Nigel Ellacott: Animals in Panto. This personal blog post was quoted in Part 1, and deserves another quote. Notice the description of strings inside a costume to pull for expressions. (Fursuit makers, are you reading?)
Keith got me my first major pantomime. I played Goose at The Belgrade Coventry with Veteran Comic Reg Dixon as Mother Goose. The sets were by Terry Parsons, and all that glittered was as gold as my eggs! The following year I played Goose again at the Leicester Haymarket, and followed this up with two years as “Puss” in “Puss In Boots”. Of all the Panto animals Goose is THE most uncomfortable. I remember being onstage at the Haymarket – wearing yellow webbed feet with tap shoes underneath. A tall goose neck strapped to my head with four strings to work eyes and beak. A rudder to work the tail. My elbows were tied to the wing flaps and in my mouth was a “duck Decoy” call. The Director bounced on to the stage during the dress and said the words “I think it would be jolly to have a chase around the auditorium.. led by Priscilla”. If that beak could only speak!!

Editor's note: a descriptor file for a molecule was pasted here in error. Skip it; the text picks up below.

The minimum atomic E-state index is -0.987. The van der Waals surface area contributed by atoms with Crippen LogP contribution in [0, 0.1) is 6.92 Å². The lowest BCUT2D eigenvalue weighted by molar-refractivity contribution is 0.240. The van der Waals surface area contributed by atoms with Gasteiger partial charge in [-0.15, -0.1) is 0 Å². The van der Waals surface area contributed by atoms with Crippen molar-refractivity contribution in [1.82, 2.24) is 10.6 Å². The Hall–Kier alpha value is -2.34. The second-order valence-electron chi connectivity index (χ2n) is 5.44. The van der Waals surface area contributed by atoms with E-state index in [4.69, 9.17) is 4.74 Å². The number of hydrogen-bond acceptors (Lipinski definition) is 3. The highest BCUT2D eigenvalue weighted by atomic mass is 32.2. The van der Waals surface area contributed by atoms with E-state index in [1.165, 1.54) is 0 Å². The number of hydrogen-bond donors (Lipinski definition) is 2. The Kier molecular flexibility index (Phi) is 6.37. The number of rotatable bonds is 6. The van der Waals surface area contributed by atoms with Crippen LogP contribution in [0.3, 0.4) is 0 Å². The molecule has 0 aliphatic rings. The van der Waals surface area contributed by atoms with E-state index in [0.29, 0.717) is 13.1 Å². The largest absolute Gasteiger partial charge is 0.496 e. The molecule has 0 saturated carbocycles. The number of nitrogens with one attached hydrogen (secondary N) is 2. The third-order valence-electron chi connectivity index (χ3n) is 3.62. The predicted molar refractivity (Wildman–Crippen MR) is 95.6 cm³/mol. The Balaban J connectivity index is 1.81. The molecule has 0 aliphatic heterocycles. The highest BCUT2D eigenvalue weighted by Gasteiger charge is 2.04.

Nigel sent a response to my question – I asked if he knew of any old books on Panto-Animals:
I’m not familiar with any printed material on the subject at all I’m afraid. I’ve certainly not come across any. I can’t imagine anyone would have published at the time, with the exception of possibly autobiographies of say, The Conquest Family. I seem to recall George Conquest might have written a book at the time? There is a lady at the V&A Museum who might know something- Catherine Haile. That’s the only contact I have- the Victoria & Albert Theatre Museum.
Best Wishes & Good Luck! – Nigel
Britain’s Victoria & Albert Museum answers me: